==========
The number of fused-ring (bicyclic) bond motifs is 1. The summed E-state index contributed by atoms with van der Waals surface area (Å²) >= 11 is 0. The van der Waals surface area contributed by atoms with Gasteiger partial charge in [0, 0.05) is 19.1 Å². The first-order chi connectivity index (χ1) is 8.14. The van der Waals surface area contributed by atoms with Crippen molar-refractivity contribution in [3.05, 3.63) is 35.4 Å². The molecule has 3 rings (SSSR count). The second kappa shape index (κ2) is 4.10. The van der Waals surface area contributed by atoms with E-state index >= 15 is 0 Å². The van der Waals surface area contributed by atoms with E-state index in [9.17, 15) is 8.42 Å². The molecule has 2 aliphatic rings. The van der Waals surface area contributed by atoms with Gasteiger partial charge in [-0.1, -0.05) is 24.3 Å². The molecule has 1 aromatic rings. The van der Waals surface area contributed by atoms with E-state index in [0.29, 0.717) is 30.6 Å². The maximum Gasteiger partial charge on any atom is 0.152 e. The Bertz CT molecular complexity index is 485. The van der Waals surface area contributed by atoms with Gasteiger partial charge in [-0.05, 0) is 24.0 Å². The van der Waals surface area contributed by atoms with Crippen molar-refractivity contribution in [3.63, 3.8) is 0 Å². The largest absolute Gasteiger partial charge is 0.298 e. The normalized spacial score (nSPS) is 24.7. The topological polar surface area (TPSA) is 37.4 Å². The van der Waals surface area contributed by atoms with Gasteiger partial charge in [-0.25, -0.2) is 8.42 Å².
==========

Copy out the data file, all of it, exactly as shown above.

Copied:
The number of fused-ring (bicyclic) bond motifs is 1. The summed E-state index contributed by atoms with van der Waals surface area (Å²) >= 11 is 0. The van der Waals surface area contributed by atoms with Gasteiger partial charge in [0, 0.05) is 19.1 Å². The first-order chi connectivity index (χ1) is 8.14. The van der Waals surface area contributed by atoms with Crippen molar-refractivity contribution in [3.05, 3.63) is 35.4 Å². The molecule has 3 rings (SSSR count). The second kappa shape index (κ2) is 4.10. The van der Waals surface area contributed by atoms with E-state index >= 15 is 0 Å². The van der Waals surface area contributed by atoms with E-state index in [9.17, 15) is 8.42 Å². The molecule has 2 aliphatic rings. The van der Waals surface area contributed by atoms with Gasteiger partial charge in [-0.1, -0.05) is 24.3 Å². The molecule has 1 aromatic rings. The van der Waals surface area contributed by atoms with E-state index in [0.29, 0.717) is 30.6 Å². The maximum Gasteiger partial charge on any atom is 0.152 e. The Bertz CT molecular complexity index is 485. The van der Waals surface area contributed by atoms with Gasteiger partial charge in [-0.05, 0) is 24.0 Å². The van der Waals surface area contributed by atoms with Crippen molar-refractivity contribution in [3.63, 3.8) is 0 Å². The largest absolute Gasteiger partial charge is 0.298 e. The normalized spacial score (nSPS) is 24.7. The topological polar surface area (TPSA) is 37.4 Å². The van der Waals surface area contributed by atoms with Gasteiger partial charge in [-0.25, -0.2) is 8.42 Å².